Members of the Fort Bend County Chapter of the Links, Inc. have put the world on notice that not even a global pandemic can stop them from providing life-changing community service via efforts geared at a variety of big issues.
“We’re committed to delivering impactful, sustainable and transformational programs within our community,” said Debbie Hutchinson, the organization’s second vice president of programs. “We definitely [provide] service with our heart in the name of sisterly kinship, and we take pride in serving our communities with excellence and grace, as well as ensuring that our programs strengthen our friendship.”
Some of those service programs enacted during the organization’s fiscal year 2012-22 include mobile mammography screenings, fundraising for the Alzheimer’s Association Walk, webinars educating participants on voting rights and deadlines for voter registration, donating nearly 400 books to Missouri City’s Glover Elementary in recognition of National Literacy Month and more.
According to Hutchinson, the Links’ programs are not one-offs, but rather exhibit an ongoing commitment beyond any one activity. Regarding the mobile mammography screenings Hutchinson added, “A fundraiser for $5,000 was launched in October 2021 to continue providing breast care services including biopsies within Fort Bend.”
The organization’s president, Dr. Nicole McZeal Walter, provided more insight into Links’ service efforts.
“We have an umbrella project that relates to the Emerald Family Academy, where we support families in the Fort Bend area,” said Walters. “We have a wonderful partnership with the Fort Bend County Sheriff, Eric Fagan, including a school supply drive. And just recently, we did a collaboration with the Women’s Center of Fort Bend to collect toiletries and gently used clothing for their clients.”
But that’s not all.
“We’ve also wanted to get involved with the legislative process and we hosted a few state legislators to support voting rights and other legislative actions that have been impacting our community,” she added.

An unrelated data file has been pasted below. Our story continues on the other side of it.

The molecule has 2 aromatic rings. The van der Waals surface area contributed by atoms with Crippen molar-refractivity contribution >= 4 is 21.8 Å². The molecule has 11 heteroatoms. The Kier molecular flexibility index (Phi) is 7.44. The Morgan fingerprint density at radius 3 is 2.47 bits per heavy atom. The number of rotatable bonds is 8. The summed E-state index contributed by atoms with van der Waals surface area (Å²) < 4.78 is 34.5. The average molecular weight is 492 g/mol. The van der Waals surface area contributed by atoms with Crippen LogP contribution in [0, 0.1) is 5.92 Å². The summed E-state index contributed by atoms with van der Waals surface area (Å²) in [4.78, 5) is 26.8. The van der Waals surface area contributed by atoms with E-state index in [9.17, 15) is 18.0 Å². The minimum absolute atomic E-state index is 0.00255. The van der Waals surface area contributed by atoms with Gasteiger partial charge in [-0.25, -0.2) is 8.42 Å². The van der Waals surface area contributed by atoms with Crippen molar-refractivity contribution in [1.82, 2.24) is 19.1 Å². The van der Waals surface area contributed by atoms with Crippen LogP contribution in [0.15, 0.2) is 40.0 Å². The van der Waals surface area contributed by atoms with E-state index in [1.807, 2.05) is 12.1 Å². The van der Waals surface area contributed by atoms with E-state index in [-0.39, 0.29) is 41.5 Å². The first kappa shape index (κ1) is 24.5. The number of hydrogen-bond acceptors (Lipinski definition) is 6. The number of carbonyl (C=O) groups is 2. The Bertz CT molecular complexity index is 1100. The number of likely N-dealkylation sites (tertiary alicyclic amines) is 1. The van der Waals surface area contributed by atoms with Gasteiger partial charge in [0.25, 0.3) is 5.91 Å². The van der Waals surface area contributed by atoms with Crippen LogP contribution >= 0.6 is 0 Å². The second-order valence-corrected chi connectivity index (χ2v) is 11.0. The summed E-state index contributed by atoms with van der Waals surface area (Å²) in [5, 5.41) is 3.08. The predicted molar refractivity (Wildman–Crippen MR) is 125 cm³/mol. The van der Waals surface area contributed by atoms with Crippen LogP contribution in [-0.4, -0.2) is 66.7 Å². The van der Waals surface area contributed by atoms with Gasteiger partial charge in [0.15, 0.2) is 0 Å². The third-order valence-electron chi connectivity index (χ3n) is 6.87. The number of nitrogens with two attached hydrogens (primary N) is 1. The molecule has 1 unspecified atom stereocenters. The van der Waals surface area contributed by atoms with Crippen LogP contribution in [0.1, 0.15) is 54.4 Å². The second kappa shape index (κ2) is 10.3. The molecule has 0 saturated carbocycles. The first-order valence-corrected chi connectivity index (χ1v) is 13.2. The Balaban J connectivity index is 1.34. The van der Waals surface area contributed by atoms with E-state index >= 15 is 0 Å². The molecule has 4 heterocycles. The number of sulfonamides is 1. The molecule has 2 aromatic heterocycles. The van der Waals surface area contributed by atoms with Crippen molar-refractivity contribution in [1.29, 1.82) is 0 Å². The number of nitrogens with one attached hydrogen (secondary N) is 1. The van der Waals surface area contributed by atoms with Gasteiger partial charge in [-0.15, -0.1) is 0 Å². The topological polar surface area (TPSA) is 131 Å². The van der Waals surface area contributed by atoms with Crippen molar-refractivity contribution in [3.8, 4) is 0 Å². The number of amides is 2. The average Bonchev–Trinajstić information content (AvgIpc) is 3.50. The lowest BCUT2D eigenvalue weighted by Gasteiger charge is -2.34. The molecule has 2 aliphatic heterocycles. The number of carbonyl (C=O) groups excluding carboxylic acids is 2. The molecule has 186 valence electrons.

When asked which of the organization’s projects elicited the most powerful reaction, both Hutchinson and Walter concurred that it has been their four years of work to bring awareness to the issue of human sex trafficking.
“Fort Bend County is a thoroughfare for human sex traffickers coming into the city. Even though Houston is big, you hear a lot of the things that come out in the news centering around Fort Bend County. So that was really one of the instrumental programs we had last year,” said Hutchinson, who added that after the program, scores of youth told her, ‘Wow, the person being trafficked could have been me.'”
Walters remembers the specific testimony of one of the event’s panelists.
“We had a young lady who was actually a survivor of human trafficking and she said that she was so delighted and really quite overwhelmed. She was choked up that she was able to share her story so that hopefully others would be impacted, that others had not asked her for her story.
“And as a young woman who had been trafficked for about six or seven years, she fled and survived. So, she was really overcome with saying, ‘I want more organizations to give us a platform to talk about our stories and to put a picture and a face to what human trafficking is. Thank you for giving me a platform, a safe space to share my story.’”
To learn more about the story of service by the Fort Bend County Links, and to learn of new initiatives, visit www.fortbendcountylinksinc.org.